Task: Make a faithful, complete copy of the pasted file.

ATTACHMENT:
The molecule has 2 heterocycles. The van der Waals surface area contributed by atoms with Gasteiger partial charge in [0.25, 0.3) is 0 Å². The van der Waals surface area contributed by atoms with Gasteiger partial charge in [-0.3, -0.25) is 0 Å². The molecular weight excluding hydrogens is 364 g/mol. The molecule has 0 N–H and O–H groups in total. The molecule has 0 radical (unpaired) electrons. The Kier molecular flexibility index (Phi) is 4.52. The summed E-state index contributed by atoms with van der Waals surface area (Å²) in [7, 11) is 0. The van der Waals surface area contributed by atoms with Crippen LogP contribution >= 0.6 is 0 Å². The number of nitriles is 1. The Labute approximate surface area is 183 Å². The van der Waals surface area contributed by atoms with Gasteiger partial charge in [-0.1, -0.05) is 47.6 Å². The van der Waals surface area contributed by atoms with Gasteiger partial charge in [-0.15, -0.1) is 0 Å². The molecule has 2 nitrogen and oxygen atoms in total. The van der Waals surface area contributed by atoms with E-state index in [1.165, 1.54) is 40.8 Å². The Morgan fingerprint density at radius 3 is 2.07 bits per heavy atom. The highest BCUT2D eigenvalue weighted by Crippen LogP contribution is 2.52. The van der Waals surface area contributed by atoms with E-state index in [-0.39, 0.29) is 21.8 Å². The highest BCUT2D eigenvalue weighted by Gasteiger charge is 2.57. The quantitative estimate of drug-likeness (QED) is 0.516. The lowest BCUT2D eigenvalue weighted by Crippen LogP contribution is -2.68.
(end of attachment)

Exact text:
The molecule has 2 heterocycles. The van der Waals surface area contributed by atoms with Gasteiger partial charge in [0.25, 0.3) is 0 Å². The van der Waals surface area contributed by atoms with Gasteiger partial charge in [-0.3, -0.25) is 0 Å². The molecular weight excluding hydrogens is 364 g/mol. The molecule has 0 N–H and O–H groups in total. The molecule has 0 radical (unpaired) electrons. The Kier molecular flexibility index (Phi) is 4.52. The summed E-state index contributed by atoms with van der Waals surface area (Å²) in [7, 11) is 0. The van der Waals surface area contributed by atoms with Crippen LogP contribution >= 0.6 is 0 Å². The number of nitriles is 1. The Labute approximate surface area is 183 Å². The van der Waals surface area contributed by atoms with Gasteiger partial charge in [-0.1, -0.05) is 47.6 Å². The van der Waals surface area contributed by atoms with Gasteiger partial charge in [-0.15, -0.1) is 0 Å². The molecule has 2 nitrogen and oxygen atoms in total. The van der Waals surface area contributed by atoms with E-state index in [1.165, 1.54) is 40.8 Å². The Morgan fingerprint density at radius 3 is 2.07 bits per heavy atom. The highest BCUT2D eigenvalue weighted by Crippen LogP contribution is 2.52. The van der Waals surface area contributed by atoms with E-state index in [-0.39, 0.29) is 21.8 Å². The highest BCUT2D eigenvalue weighted by Gasteiger charge is 2.57. The quantitative estimate of drug-likeness (QED) is 0.516. The lowest BCUT2D eigenvalue weighted by Crippen LogP contribution is -2.68.